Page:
19th Century Barnsley Murders

Margaret Drinkall

Date Published :
September 2015
Publisher :
Pen and Sword
Illustration :
50 illustrations
Format Available    QuantityPrice
ISBN : 9781473827356
Pages : 160
Dimensions : 9 X 6 inches
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19th Century Barnsley Murders is a telling account of crimes in the Barnsley area that have remained unpublished for more than a century. The book reveals the dark heart of the town and reflects not only the poverty and squalor in which many people of the time lived, but also the deep-rooted prejudices and double standards of the period.

Crimes include poaching in the local area, a serious poisoning of bread and butter pudding at an eating house and the tragic story of a man who was poisoned for a joke. More sinister happenings include a case of body snatching, which brought the whole town of Barnsley to a state of complete panic, the distressing murder of a child, and a woman who was shot down in the street by her former marine boyfriend.

The book also charts cases of attempted murder, including the story of a woman who was saved from death by her stays and a brutal attack on an elderly lady, which might so easily have ended in murder.

These macabre tales reveal a side of Barnsley that is not visible in the modern town of today. The intriguing narrative and in-depth coverage of Barnsley’s criminal past make this essential reading for both local historians and those interested in true crime.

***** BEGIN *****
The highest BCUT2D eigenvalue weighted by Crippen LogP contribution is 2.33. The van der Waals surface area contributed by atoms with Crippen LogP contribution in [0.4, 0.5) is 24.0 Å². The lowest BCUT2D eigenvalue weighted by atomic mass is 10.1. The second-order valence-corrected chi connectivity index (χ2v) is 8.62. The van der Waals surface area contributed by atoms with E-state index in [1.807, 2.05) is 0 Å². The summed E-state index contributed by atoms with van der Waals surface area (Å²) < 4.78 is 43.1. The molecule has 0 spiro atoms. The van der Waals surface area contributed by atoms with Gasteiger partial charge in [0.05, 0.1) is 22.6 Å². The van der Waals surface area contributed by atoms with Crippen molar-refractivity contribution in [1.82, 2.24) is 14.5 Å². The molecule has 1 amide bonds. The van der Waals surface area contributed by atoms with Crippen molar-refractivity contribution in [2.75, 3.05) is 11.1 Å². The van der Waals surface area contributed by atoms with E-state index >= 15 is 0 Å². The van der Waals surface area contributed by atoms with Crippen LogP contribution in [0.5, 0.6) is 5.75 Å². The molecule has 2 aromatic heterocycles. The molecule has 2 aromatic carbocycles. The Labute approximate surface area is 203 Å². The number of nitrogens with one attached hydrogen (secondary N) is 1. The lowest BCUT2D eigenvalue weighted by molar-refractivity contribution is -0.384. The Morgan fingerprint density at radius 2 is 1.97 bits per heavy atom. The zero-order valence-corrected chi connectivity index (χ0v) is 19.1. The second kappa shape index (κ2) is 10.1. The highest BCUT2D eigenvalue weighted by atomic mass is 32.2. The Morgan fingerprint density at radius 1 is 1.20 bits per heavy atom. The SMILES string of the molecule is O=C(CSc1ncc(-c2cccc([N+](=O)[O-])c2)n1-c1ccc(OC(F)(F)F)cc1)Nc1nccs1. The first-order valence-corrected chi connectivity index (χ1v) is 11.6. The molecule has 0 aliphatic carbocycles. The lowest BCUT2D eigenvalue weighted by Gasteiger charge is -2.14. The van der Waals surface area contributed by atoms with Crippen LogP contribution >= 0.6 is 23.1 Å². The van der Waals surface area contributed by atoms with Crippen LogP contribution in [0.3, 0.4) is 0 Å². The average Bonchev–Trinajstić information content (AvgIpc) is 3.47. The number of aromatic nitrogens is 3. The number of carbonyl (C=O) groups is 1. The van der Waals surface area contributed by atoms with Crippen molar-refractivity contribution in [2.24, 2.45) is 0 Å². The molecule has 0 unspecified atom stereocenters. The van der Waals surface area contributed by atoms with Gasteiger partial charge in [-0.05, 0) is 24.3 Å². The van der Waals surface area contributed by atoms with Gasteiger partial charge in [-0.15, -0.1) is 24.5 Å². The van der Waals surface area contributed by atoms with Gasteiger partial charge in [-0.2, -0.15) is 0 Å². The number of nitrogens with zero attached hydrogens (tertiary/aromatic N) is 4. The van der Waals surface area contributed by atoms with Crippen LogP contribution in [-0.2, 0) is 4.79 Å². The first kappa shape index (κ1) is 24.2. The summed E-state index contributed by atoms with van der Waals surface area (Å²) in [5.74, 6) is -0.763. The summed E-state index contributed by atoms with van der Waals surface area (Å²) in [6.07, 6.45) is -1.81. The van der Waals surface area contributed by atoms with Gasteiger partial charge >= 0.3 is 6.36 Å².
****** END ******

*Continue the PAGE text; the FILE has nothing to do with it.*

About The Author

After completing a Masters degree in History in 2006, Margaret began to write a book on local history, Rotherham Workhouse, which was published in 2009\. Since then she has retired to write full time. Margaret has been fortunate enough to have several more books published on true Victorian crimes, Sheffield Workhouse and other areas of the local history of Sheffield and Rotherham.


"The book is a collection of murders in Barnsley and is similar to many that are published based on the murder or serious crime in towns across the country. Nowhere was free from serious and horrifying crime and the author captures a variety of interesting cases from her home town. There is no need to be a resident or associated with Barnsley to enjoy, if that is the right term, reading about murders. Much of the research if from local and national newspapers, which in the period carried detailed reports of murder with often excruciating detail of injuries and the cause of death and evidence given at inquests and assizes. This allows the author to provide surprising detail of the crimes, given that it is unlikely any of the crime files survived. A good read for anyone interested in 19th century policing."

- Police History Society Newsletter

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